Project Practitioners > Batch and Queue or Single Piece Flow?

Batch and Queue or Single Piece Flow?

By Brandon Carlson

As an adjunct instructor at a local college I spend a fair amount of time working at home in the evenings and on weekends. Having three children in the house under the age of 10 provides for plenty of interruptions when trying to get things done. This weekend I was grading some exams and reviewing code when my 5 year old interrupted me with a request to read a story to her. This got me thinking about traditional batch and queue processing versus single piece models.

The process has a few requirements:

1) I need a spreadsheet for offline access of the student name and exam grade.
2) The exam needs to be graded.
3) The final grade needs to be entered into the online gradebook application.
4) The student needs to know their grade.

There are a couple of ways to tackle this process. The first solution is a batch and queue model. It looks like this:

1) Grade all of the exams.
2) Go through all of the exams, entering the student's names and grades.
3) Go through the spreadsheet, entering each student's final grade into the grade book.
4) E-mail the student's final grade to each student.

It is natural for us to want to organize our tasks this way in order to avoid "task switching". Unfortunately this form of processing suffers from a couple of problems. First, this model doesn't handle change well. Had I been using this model to do the grading, when my daughter asked me to read with her, I would have stopped midway through the process, having completed nothing. Second, the extra paper handling in step 2 actually causes the work to take longer due to me having to touch each exam more than once. With this model, work tends to be an all or nothing proposition.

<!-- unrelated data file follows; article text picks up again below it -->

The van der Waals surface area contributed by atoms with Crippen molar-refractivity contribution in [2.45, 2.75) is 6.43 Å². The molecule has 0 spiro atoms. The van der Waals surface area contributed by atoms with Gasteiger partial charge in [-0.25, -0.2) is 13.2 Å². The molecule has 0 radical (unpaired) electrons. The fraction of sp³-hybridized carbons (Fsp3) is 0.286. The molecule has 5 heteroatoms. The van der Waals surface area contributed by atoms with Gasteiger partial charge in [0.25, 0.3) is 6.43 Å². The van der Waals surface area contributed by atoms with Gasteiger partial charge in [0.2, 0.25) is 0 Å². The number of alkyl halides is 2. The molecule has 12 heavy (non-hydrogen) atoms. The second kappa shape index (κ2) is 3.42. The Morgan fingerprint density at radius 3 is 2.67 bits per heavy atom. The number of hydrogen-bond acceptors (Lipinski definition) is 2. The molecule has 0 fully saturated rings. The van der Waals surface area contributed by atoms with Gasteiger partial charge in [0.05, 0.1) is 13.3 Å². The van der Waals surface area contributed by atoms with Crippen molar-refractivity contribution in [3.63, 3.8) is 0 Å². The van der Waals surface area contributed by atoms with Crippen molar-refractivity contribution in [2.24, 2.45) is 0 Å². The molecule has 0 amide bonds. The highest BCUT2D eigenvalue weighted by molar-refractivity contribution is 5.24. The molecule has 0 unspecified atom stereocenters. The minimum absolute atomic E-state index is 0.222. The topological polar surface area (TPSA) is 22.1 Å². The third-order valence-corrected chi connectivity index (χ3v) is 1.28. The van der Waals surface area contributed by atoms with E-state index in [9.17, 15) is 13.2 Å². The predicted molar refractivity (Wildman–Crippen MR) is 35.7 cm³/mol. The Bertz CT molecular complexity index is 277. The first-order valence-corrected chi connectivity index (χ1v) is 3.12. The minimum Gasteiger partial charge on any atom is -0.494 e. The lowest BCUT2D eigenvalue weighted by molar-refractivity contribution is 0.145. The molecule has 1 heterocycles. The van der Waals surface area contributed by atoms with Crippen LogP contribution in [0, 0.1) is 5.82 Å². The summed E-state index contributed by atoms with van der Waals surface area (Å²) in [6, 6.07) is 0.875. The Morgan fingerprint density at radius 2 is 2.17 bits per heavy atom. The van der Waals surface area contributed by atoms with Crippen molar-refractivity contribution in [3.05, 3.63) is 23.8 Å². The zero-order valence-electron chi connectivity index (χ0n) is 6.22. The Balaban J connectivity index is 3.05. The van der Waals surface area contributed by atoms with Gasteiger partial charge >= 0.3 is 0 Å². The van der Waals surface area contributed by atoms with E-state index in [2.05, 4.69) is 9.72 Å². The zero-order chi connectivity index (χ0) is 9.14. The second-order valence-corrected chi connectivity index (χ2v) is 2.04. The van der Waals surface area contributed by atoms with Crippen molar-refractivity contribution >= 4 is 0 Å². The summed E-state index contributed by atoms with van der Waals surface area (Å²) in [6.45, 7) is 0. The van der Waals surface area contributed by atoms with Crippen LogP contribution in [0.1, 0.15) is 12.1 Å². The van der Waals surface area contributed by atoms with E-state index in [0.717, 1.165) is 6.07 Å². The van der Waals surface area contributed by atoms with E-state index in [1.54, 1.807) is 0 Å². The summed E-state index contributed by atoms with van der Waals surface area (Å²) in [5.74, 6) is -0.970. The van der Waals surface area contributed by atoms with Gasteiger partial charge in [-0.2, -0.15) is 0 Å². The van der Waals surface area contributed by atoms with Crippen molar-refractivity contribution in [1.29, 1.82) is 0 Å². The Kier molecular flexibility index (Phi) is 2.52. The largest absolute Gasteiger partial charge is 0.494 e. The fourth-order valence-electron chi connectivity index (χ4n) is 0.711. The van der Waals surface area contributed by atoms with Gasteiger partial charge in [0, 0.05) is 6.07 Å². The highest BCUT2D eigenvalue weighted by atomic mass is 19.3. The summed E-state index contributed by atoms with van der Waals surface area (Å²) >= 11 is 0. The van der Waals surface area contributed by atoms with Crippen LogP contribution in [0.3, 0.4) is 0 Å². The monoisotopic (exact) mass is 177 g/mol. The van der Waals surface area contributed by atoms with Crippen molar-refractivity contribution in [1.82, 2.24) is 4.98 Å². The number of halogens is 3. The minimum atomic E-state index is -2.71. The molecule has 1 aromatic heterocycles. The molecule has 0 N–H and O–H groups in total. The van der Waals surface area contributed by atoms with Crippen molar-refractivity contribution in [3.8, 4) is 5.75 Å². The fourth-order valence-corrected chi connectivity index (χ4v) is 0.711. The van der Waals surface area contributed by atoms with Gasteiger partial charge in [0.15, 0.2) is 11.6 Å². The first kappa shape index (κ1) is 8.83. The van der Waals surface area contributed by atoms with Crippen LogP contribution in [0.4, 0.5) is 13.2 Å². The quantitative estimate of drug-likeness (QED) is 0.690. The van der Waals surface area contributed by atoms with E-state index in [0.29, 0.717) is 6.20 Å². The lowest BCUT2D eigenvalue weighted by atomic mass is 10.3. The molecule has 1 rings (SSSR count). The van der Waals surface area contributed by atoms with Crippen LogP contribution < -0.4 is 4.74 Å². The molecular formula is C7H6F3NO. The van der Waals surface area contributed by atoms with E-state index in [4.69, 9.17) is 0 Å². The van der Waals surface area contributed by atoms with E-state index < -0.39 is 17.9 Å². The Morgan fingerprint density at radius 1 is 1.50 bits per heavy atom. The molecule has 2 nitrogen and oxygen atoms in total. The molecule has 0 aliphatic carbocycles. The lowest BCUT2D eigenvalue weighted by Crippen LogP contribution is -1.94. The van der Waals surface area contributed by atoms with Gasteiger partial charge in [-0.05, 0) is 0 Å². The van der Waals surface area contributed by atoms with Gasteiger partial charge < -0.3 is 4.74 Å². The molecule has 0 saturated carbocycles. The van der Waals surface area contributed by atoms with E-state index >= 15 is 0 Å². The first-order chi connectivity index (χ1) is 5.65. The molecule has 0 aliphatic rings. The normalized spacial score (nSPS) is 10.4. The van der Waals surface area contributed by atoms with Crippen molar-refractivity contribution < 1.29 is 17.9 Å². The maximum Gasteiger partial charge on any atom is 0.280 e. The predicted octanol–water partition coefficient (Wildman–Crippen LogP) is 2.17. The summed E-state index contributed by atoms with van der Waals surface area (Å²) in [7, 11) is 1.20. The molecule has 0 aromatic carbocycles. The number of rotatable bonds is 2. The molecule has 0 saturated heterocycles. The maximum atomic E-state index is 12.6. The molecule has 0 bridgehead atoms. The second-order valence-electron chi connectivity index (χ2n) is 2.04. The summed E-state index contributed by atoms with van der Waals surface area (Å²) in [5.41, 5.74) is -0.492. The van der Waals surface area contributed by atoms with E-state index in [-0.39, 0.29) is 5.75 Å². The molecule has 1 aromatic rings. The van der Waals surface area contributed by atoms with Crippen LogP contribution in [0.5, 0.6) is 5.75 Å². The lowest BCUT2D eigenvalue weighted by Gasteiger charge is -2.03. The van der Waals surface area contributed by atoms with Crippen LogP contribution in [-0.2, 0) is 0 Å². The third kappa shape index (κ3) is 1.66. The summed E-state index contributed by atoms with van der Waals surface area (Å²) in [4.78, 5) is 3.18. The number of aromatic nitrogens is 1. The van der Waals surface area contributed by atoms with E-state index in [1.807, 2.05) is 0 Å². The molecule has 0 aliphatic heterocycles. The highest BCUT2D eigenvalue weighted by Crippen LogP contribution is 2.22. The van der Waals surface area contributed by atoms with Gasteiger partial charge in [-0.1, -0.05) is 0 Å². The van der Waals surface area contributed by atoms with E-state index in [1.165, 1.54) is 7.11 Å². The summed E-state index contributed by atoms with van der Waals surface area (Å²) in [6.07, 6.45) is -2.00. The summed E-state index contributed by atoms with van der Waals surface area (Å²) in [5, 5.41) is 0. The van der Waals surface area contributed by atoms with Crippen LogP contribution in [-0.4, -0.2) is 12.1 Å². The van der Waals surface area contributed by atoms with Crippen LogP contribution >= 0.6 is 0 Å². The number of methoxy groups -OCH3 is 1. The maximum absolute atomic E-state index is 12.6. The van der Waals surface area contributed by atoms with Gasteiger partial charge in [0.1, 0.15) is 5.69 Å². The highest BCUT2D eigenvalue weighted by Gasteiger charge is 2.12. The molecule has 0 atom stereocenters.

An alternative solution uses the concept of single piece flow. This solution follows this model:

1) Capture each current student's name in the spreadsheet.
2) Grade the exam.
3) Record the exam grade in the spreadsheet.
4) Enter the final grade into the online Grade Book software.
5) E-mail the student his or her final grade.

The advantage of this model over the former is it's ability to respond to change. In this approach, when my daughter interrupted me I could finish the exam I was working on and be complete with anything that I started before her interruption. If I was halfway through the class, half of the students would have their grades already. Although I am switching between the spreadsheet, exam, and online grade book, it is actually faster due to the reduced paper handling.

This is where Agile methods really shine. A shift to Agile is a shift towards single piece flow and away from the traditional batch and queue process that is typical of many waterfall style projects. If you don't believe me then try it yourself!

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